By Bill Henk – Despite very strong urges, I’ve resisted the temptation to blog about basketball for the past two seasons. Trust me, that level of self-control wasn’t easy for a former player, especially one who sees the acts of coaching and playing directly connected to teaching and learning. It hasn’t been easy” sitting on the bench.”
Just for the record, here’s a brief listing of only some of what I somewhat painfully chose to “pass” on:
- Our wonderful and unexpected run to the Elite Eight
- One player’s ill-advised decision to hire an agent and prematurely declare for the NBA draft
- The departure of our athletic director
- Our extremely disappointing recent season (one where we were ranked in the Top 20 at the beginning of the year and then couldn’t even make the NIT)
- The former coach’s surprise defection to Virgina Tech and his flaunting of the move on national TV a few days later
- The hiring of a terrific new young coach with a great pedigree and the values orientation and character we’d want in a Marquette leader
My restraint came from not wanting to be thought of as going to the basketball well too often for posts. In my first two or three years of blogging, I might have over reached in that respect. Plus, the topics above, interesting as they would have been to address, were probably stretches for an education blog. So I’ve stuck largely to more standard educational topics. Until NOW. It’s time to take my “shot.”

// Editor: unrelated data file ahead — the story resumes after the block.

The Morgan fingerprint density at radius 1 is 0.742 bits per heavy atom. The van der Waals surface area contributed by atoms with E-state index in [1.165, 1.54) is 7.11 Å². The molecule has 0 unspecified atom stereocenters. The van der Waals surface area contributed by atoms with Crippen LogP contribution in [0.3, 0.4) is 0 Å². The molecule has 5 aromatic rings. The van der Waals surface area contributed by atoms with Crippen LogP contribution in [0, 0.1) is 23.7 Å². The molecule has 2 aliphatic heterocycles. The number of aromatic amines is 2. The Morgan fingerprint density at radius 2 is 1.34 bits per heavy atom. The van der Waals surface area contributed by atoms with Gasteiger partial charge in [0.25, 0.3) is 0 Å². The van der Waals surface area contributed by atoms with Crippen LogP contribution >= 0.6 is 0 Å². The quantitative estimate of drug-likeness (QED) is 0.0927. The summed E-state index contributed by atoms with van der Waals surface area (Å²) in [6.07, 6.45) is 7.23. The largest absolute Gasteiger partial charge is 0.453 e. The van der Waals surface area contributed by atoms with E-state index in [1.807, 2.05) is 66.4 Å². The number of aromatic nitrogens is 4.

Now to preface the rest of this particular post, I should tell you that, as a general rule, it’s bad form for those of us in higher education to criticize other institutions. Consequently, negative public comments about fellow colleges and universities tend to be rare. Put differently, although you can think “it” as a university peer, you probably shouldn’t say it. It would be something of a “technical” foul.
Hatin’ on Hoops
But a certain university with a long history of basketball prowess, uses an approach with its hoops program that bothers me deeply as a higher educator. And this time I can’t help but speak out. In sports media circles, it’s a rule referred to as “One and Done,” and in practice it translates to the recruiting of athletes with such decided professional potential that they will almost certainly play only one year and then declare for the National Basketball Association (NBA) draft. The following year the coach reloads with another crop of elite McDonald’s All-Americans.
Look, even though he’s been very successful, I’ve never been a fan of this coach for an array of reasons. However, he does claim not to like the model either. You should read a recent piece he wrote on the topic by clicking here, and judge the merits and sincerity of his arguments for yourself.
In short, he blames the NBA for the rule, and says he would prefer the players stay in school longer. I’ll somewhat grudgingly give him the benefit of the doubt on this belief, because of what and how he argues for as an alternative. Then again,’one and done’ is how he’s operated every year at the place, as he pulls down a multimillion dollar salary. And there’s no end in sight for this approach — unless he jumps to the NBA himself, too, I guess. He’s paid to win after all, and in fairness, the practice goes on at other big-time basketball schools; it’s just not nearly as prevalent. At his institution, it’s a way of life.